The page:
It’s October, and we’re welcoming
fall all over the U.S. For some, that
means relief from the summer’s heat, and
for others, preparing for cold weather.
But there is one thing all of us in the
foodservice industry have in common—
making plans to best serve our customers
during the busy holiday season. As we
well know, that means meeting diverse
dietary needs, as well as paying attention to
those dishes that are cherished traditions in
There are a couple of articles in this
issue that speak to holiday meals, one on
vegetarian menus and one on side dishes.
I got to thinking about vegetarian dishes,
and my first thought was what a long
way the industry has come in this area.
It used to be that vegans and vegetarians
who wanted to eat out had little choice.
Now, menus—both regular menus and
all-vegetarian ones—are offering such
creative takes on fresh, tasty ingredients
that they appeal to meat eaters, too.
Like many of you, I sometimes choose
a vegetarian entree when eating out, and
I’m usually pleasantly surprised at the
flavors the chef has married in the dish.
It’s possible that chefs are becoming more
conscious of customers’ requests for more-healthy choices on menus, which often
translates to less meat and more alternative
proteins and vegetables. And I believe it’s
a point of pride for us to show that we’re
equally skilled at making a vegetable shine
as that prime cut of beef.
Now, I’m not going to give up meat,
but the thought of a vegetarian dish no
longer leaves me cold, and I suspect
many of you feel the same. So we
shouldn’t consider it a chore to feed the
vegetarians at our tables, but a chance
to take our skills and make vegetarian
dishes that delight all our guests.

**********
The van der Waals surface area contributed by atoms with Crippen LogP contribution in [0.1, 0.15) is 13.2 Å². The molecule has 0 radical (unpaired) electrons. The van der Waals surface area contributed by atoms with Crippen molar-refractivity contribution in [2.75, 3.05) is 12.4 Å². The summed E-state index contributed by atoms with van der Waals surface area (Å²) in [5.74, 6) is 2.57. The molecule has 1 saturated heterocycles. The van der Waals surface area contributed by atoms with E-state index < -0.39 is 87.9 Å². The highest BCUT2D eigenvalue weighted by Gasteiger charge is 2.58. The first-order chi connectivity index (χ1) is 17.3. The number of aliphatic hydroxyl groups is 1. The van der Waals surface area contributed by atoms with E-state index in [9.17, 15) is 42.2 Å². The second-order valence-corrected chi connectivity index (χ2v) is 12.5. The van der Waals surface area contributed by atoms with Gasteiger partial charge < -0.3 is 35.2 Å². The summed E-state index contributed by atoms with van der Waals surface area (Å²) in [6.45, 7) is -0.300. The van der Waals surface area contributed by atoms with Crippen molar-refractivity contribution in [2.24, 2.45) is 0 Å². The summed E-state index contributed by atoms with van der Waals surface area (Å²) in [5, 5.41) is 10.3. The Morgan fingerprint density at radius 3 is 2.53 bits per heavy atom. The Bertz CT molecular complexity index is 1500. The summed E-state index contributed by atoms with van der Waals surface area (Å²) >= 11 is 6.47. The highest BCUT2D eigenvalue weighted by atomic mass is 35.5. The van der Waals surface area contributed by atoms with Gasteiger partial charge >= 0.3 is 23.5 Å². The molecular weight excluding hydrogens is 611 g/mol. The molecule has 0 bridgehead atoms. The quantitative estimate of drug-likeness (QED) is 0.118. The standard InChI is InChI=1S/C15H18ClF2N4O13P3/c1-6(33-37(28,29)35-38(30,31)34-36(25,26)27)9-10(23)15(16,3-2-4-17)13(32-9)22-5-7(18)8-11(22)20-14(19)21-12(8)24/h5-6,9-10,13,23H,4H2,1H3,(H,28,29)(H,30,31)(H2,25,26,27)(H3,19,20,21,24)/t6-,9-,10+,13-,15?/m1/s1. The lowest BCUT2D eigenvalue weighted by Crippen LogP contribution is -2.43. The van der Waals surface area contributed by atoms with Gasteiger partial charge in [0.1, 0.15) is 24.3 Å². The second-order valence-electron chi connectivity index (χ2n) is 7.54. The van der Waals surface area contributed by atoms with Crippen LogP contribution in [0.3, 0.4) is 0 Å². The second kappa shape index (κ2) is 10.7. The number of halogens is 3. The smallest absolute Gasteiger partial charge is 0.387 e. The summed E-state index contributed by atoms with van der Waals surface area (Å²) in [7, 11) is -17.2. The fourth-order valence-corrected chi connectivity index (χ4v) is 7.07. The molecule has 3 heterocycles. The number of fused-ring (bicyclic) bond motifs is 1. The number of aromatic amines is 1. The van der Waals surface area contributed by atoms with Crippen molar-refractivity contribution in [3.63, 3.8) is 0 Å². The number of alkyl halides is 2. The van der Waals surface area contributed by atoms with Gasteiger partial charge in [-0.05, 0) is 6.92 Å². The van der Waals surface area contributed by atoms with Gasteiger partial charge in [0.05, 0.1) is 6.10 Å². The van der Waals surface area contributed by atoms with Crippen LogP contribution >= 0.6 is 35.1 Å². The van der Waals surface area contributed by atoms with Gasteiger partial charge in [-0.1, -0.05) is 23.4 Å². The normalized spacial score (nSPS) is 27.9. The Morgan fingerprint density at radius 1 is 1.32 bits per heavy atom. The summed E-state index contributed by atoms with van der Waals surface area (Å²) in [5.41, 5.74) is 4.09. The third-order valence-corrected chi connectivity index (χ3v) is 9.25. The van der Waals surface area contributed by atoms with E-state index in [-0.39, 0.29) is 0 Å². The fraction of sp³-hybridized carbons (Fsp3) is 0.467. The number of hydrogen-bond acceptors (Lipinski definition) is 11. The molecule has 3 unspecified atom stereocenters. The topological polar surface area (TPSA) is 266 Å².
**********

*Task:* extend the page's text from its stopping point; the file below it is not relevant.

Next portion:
It’s a given that as we hear more about
health or environmental reasons to eat
our veggies, we’ll find ways to make that
happen. And I see more and more chefs
today going that extra mile to satisfy their
People are vegan, vegetarian or
gluten-free for a host of reasons, and
we’re in the business of feeding them
when they come to our establishments.
And, let’s face it, we love a challenge.
Hospitality is in our blood, and nothing
is more satisfying than preparing a dish
that gives a customer an incredible
dining experience. That’s the best kind of
There is much going on this month
outside the kitchen, beginning with
Childhood Nutrition Day Oct. 16. Many
of you will be involved in programs in
your communities. These events, as simple
as offering a cooking demonstration or
holding an activity session at a local
school, help make an impact across the
country. Many of the events will involve
kid-friendly foods with an emphasis on
fresh fruits and vegetables.
International Chefs Day, Oct. 20, is
when those who belong to Worldchefs
member associations throughout the
world engage in charitable activities in
their communities. We are all members of
Worldchefs, and I encourage everyone to
participate. Events include special activities
that involve children and young people, and
this year’s theme is “Healthy Kids—Healthy
Future.” The intention is to engage with a
local school or preschool in your community
and have fun with young children while
teaching them about healthy eating. Nestlé
Professional is a partner, and offers details at
Three ACF members will take part
in the Global Chef Challenge Americas
Competition, Oct. 23-25, in Quito,
Ecuador. Victor Perez Ruiz, a student
at Utah Valley University, Orem, Utah,
a member of ACF Beehive Chefs
Chapter Inc., competes Oct. 23 in the
Hans Bueschkens Competition; Stephan
Schubert, executive pastry chef at River
City Casino, St. Louis, and a member of
Chefs de Cuisine Association of St. Louis
Inc., competes Oct. 24 in the Global
Pastry Chef Competition; and Eddie
Tancredi Jr., CEC, executive chef, Adega,
Cleveland, a member of ACF Cleveland
Chapter Inc., competes in the Global
Chef Competition Oct. 25. Good luck to
you all. We know how much time and
effort goes into these competitions.
The World Food Championships
(WFC), which many of you will
remember from your involvement in 2014
in Las Vegas, takes place Nov. 3-10 in
Kissimmee, Florida. In this tournament-style competition, WFC identifies
winners in each of nine key categories of
competition. Those winners compete in
the final, where one of them will be named
World Food Champion. Let’s cheer on all
our members who are competing.
As we enjoy the fall weather and look
toward winter, please keep in touch. We
appreciate all your phone calls and emails.
presiDent’s Message by Thomas Macrina, CEC, CCA, AAC